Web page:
EGU General Assembly 2021
© Author(s) 2021. This work is distributed under
the Creative Commons Attribution 4.0 License.

Thunderslide - from rainfall to preliminary landslide mapping: implementing an open data-oriented framework for landscape management authorities

Stefano Crema1, Lorenzo Marchi1, Marco Borga2, and Marco Cavalli1
Stefano Crema et al.
  • 1CNR-IRPI, Corso Stati Uniti, 4, 35127, Padova, Italy (
  • 2Department of Land, Environment, Agriculture and Forestry, University of Padova, Viale dell’Università 16, 35020, Legnaro, Padova, Italy

Gathering systematic information on the effects of extreme weather events (e.g., flooded areas, shallow landslide and debris flow activations, windthrows) is a fundamental prerequisite for local authorities to put into practice management strategies and establishing early-intervention priorities. The collection of these data is a resource-demanding task requiring huge personnel effort and financial means. Furthermore, events occurring in remote areas with a low chance of intersecting human infrastructure, are rarely detected and mapped accurately, thus leading to incorrect assumptions in relation to both extreme events spatial distribution and especially to the real occurrence probability. The present work aims at tackling some of the above-mentioned issues by providing a framework for obtaining the automatic identification of severe weather events that may have caused important erosional processes or vegetation damage, combined with a quick and preliminary change detection mapping over the identified areas.
The proposed approach leverages the free availability of both high-resolution global scale radar rainfall products and Sentinel-2 multispectral images to identify the areas to be analyzed and to carry out change detection algorithms, respectively. Radar rainfall data are analyzed and areas where high intensity rainfall and/or very important cumulative precipitation has occurred are used as a mask for restricting the subsequent analysis, which, in turn, is based on a multispectral change detection algorithm.
The testing phase of the proposed methodology provided encouraging results:  applications to selected mountain catchments hit by the VAIA storm in northeastern Italy (October 2018) were capable of identifying flooded areas, debris-flow and shallow landslide activations and windthrows with good accuracy and with the ability to distinguish between erosional processes and windthrows.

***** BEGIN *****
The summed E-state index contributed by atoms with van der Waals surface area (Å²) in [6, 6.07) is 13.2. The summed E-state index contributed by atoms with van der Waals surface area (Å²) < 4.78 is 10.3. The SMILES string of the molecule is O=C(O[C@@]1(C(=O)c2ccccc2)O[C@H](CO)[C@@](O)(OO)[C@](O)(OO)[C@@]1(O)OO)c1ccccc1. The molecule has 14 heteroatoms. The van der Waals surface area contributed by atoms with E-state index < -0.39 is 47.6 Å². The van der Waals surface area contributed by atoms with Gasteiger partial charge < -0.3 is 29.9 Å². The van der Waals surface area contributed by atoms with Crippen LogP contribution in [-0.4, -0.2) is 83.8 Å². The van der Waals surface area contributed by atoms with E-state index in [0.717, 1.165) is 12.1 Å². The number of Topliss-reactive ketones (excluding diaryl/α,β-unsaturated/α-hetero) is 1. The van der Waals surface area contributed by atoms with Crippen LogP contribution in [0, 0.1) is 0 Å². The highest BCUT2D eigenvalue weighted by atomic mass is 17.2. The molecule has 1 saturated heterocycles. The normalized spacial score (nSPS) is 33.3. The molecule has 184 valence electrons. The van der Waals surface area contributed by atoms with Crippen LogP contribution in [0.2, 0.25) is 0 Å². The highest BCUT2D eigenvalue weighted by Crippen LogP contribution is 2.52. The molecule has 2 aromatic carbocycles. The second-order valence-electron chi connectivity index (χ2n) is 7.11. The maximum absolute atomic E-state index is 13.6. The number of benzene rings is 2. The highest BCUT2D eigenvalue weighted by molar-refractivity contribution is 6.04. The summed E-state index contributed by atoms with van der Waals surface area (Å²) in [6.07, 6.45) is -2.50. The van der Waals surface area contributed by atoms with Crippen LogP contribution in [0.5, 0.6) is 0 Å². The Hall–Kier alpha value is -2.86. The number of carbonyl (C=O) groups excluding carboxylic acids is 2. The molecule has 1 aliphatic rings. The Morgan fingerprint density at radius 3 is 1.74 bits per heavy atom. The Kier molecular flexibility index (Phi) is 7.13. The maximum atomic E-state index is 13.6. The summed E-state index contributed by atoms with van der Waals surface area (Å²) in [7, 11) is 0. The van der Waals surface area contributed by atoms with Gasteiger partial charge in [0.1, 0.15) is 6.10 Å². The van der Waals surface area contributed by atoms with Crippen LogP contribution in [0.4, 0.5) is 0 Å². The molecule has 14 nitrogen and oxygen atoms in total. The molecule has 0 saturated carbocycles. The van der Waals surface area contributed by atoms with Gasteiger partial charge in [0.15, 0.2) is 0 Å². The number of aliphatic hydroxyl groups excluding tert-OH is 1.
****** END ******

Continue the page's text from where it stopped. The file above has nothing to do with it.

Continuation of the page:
The described approach can serve as a preliminary step toward detailed post-event surveys, but also as a preliminary “quick and dirty” mapping framework for local authorities especially when resources for ad hoc field surveys are not available.
Such a systematic potential change identification, in combination with regular expert-driven validation, can finally pave the way for a process of self-improvement in detection and classification accuracy: if classified changes are validated, machine-learning algorithms can be trained to learn and improve performance not only in change detection accuracy but also in single-scene classification. 
Future improvements of the described procedure could be finally devised for allowing a continuous operational activity and for maintaining an open-source software implementation.

How to cite: Crema, S., Marchi, L., Borga, M., and Cavalli, M.: Thunderslide - from rainfall to preliminary landslide mapping: implementing an open data-oriented framework for landscape management authorities, EGU General Assembly 2021, online, 19–30 Apr 2021, EGU21-14666,, 2021.


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